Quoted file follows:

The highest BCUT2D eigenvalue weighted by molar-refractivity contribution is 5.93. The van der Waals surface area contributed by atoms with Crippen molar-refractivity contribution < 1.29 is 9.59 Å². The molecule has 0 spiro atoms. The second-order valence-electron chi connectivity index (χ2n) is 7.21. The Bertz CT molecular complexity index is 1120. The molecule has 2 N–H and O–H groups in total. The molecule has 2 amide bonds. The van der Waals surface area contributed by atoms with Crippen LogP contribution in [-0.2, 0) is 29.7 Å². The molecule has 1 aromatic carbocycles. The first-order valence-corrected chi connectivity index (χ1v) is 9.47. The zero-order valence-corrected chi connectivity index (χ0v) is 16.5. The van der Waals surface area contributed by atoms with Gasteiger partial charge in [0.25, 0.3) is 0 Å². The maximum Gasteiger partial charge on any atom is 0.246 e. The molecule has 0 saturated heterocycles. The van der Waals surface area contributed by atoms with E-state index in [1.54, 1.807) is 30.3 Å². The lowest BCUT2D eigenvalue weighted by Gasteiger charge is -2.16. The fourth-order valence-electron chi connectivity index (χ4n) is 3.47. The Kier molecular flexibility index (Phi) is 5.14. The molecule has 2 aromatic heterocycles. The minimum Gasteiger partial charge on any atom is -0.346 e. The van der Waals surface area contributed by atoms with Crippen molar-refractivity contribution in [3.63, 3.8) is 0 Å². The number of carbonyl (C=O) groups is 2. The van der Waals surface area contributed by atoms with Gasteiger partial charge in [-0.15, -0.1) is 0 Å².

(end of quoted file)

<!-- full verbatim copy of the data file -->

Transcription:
The highest BCUT2D eigenvalue weighted by molar-refractivity contribution is 5.93. The van der Waals surface area contributed by atoms with Crippen molar-refractivity contribution < 1.29 is 9.59 Å². The molecule has 0 spiro atoms. The second-order valence-electron chi connectivity index (χ2n) is 7.21. The Bertz CT molecular complexity index is 1120. The molecule has 2 N–H and O–H groups in total. The molecule has 2 amide bonds. The van der Waals surface area contributed by atoms with Crippen LogP contribution in [-0.2, 0) is 29.7 Å². The molecule has 1 aromatic carbocycles. The first-order valence-corrected chi connectivity index (χ1v) is 9.47. The zero-order valence-corrected chi connectivity index (χ0v) is 16.5. The van der Waals surface area contributed by atoms with Gasteiger partial charge in [0.25, 0.3) is 0 Å². The maximum Gasteiger partial charge on any atom is 0.246 e. The molecule has 0 saturated heterocycles. The van der Waals surface area contributed by atoms with E-state index in [1.54, 1.807) is 30.3 Å². The lowest BCUT2D eigenvalue weighted by Gasteiger charge is -2.16. The fourth-order valence-electron chi connectivity index (χ4n) is 3.47. The Kier molecular flexibility index (Phi) is 5.14. The molecule has 2 aromatic heterocycles. The minimum Gasteiger partial charge on any atom is -0.346 e. The van der Waals surface area contributed by atoms with Crippen molar-refractivity contribution in [3.63, 3.8) is 0 Å². The number of carbonyl (C=O) groups is 2. The van der Waals surface area contributed by atoms with Gasteiger partial charge in [-0.15, -0.1) is 0 Å².